NJ: A year after N.J. legalized weed, there’s still confusion over random drug testing

What to do with current employees and potential new hires who test positive for cannabis.

The delayed opening of New Jersey’s adult cannabis marketplace is not the only uncertainty one year after the state legalized adult-use marijuana.

The workplace is also mired in confusion over random drug testing — specifically, what to do with current employees and potential new hires who test positive for cannabis.

Under the new law, employers can still conduct random and pre-employment drug tests for weed use and can still ban marijuana use at work. They cannot fire, discipline or refuse to hire someone solely because the result is positive.

To enforce their rules, they must have a certified Workplace Impairment Recognition Expert witness impaired behavior by an employee and a positive drug test indicating presence of marijuana in a person’s system.

But employers say they are at a loss as the new law hits its one-year mark on Tuesday, even as regulators miss a target date to open the market. It’s largely because of a court fight over those impairment experts.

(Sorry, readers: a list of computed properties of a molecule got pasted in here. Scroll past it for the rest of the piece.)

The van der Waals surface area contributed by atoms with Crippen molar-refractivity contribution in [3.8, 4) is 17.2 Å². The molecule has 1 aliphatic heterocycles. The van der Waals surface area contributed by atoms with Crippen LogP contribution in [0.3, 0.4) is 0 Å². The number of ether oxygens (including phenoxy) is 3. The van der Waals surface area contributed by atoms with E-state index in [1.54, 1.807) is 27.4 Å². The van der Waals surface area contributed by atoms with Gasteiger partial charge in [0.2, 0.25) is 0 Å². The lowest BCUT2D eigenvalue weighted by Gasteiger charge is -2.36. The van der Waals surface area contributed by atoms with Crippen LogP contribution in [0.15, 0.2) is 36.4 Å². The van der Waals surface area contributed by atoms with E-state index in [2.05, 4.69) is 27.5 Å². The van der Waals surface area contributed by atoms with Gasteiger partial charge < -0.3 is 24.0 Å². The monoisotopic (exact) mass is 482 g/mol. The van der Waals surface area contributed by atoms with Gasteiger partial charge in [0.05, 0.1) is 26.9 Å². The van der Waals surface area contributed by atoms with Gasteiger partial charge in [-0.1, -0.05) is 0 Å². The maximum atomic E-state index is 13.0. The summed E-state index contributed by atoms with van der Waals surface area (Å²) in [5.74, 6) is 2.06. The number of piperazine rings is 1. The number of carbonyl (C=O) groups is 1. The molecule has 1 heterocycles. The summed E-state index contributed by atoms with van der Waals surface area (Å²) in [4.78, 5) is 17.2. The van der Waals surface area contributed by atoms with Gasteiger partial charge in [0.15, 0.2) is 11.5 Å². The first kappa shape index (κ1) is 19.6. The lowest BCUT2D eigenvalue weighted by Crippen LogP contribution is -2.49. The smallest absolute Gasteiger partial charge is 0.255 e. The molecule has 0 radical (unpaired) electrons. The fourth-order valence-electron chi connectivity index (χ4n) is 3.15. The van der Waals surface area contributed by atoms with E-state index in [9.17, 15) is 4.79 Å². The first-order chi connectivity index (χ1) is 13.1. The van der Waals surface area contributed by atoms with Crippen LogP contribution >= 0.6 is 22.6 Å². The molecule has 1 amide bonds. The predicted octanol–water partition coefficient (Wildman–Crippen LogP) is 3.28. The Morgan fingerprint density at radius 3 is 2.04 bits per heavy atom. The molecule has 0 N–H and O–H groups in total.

Rachel Anevski, whose firm, Matters of Management LLC, advises employers, HR managers and business owners, said legalizing recreational cannabis has thrown many of her clients for a loop — especially those who must ensure their workers are not impaired, such as in warehousing, commercial licensed drivers, manufacturing, or contracted with the pharmaceutical industry.

“If you go on site, you have to have a background check and a random drug test,” at these companies, said Anevski. “So what do you do now that we’ve legalized marijuana on the recreational side as well, and what does it do now for new hires? My clients are really feeling the pressure and feeling the confusion around this situation.”

The use of experts who can identify impaired workers was supposed to give clarity to employers. But it is complicated by a challenge before the state Supreme Court over the training of police departments to use Drug Recognition Experts to identify impaired drivers.

Last year the high court appointed a Special Master, Appellate Judge Joseph Lisa, to determine whether the use of Drug Recognition Experts is based on legitimate science or junk science.

The case is expected to have ramifications in the workplace over the use of experts as a right of employers.